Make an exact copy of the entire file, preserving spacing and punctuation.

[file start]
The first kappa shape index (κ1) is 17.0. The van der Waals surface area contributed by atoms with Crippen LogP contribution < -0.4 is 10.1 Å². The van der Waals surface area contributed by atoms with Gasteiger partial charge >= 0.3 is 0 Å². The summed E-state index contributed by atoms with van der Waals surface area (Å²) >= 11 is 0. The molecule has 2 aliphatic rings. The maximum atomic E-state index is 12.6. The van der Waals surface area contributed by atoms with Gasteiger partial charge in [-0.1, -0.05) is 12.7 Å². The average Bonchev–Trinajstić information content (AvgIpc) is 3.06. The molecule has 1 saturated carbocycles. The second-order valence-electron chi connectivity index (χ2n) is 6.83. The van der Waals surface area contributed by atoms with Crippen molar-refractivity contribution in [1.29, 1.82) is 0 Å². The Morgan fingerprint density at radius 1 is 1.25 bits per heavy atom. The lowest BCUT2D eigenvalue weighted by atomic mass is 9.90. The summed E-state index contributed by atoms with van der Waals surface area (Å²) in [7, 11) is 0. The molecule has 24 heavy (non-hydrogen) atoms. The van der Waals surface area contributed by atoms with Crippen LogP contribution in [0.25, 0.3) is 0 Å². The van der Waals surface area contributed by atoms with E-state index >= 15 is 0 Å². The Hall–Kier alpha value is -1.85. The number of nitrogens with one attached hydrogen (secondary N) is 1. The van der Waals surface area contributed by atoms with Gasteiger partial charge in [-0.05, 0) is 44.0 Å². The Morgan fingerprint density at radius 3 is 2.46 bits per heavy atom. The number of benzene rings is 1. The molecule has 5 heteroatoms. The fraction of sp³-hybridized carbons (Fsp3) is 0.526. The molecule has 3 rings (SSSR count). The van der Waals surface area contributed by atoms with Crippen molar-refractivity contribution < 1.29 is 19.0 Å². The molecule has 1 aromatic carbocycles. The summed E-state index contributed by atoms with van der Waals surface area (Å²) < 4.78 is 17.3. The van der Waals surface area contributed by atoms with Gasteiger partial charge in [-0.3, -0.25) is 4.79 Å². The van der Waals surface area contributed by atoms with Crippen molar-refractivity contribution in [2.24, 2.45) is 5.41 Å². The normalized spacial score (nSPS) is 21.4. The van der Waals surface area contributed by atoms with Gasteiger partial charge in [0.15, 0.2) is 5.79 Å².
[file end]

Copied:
The first kappa shape index (κ1) is 17.0. The van der Waals surface area contributed by atoms with Crippen LogP contribution < -0.4 is 10.1 Å². The van der Waals surface area contributed by atoms with Gasteiger partial charge >= 0.3 is 0 Å². The summed E-state index contributed by atoms with van der Waals surface area (Å²) >= 11 is 0. The molecule has 2 aliphatic rings. The maximum atomic E-state index is 12.6. The van der Waals surface area contributed by atoms with Gasteiger partial charge in [-0.1, -0.05) is 12.7 Å². The average Bonchev–Trinajstić information content (AvgIpc) is 3.06. The molecule has 1 saturated carbocycles. The second-order valence-electron chi connectivity index (χ2n) is 6.83. The van der Waals surface area contributed by atoms with Crippen molar-refractivity contribution in [1.29, 1.82) is 0 Å². The Morgan fingerprint density at radius 1 is 1.25 bits per heavy atom. The lowest BCUT2D eigenvalue weighted by atomic mass is 9.90. The summed E-state index contributed by atoms with van der Waals surface area (Å²) in [7, 11) is 0. The molecule has 24 heavy (non-hydrogen) atoms. The van der Waals surface area contributed by atoms with Crippen LogP contribution in [0.25, 0.3) is 0 Å². The van der Waals surface area contributed by atoms with E-state index >= 15 is 0 Å². The Hall–Kier alpha value is -1.85. The number of nitrogens with one attached hydrogen (secondary N) is 1. The van der Waals surface area contributed by atoms with Gasteiger partial charge in [-0.05, 0) is 44.0 Å². The Morgan fingerprint density at radius 3 is 2.46 bits per heavy atom. The number of benzene rings is 1. The molecule has 5 heteroatoms. The fraction of sp³-hybridized carbons (Fsp3) is 0.526. The molecule has 3 rings (SSSR count). The van der Waals surface area contributed by atoms with Crippen molar-refractivity contribution < 1.29 is 19.0 Å². The molecule has 1 aromatic carbocycles. The summed E-state index contributed by atoms with van der Waals surface area (Å²) < 4.78 is 17.3. The van der Waals surface area contributed by atoms with Gasteiger partial charge in [-0.3, -0.25) is 4.79 Å². The van der Waals surface area contributed by atoms with Crippen molar-refractivity contribution in [2.24, 2.45) is 5.41 Å². The normalized spacial score (nSPS) is 21.4. The van der Waals surface area contributed by atoms with Gasteiger partial charge in [0.15, 0.2) is 5.79 Å².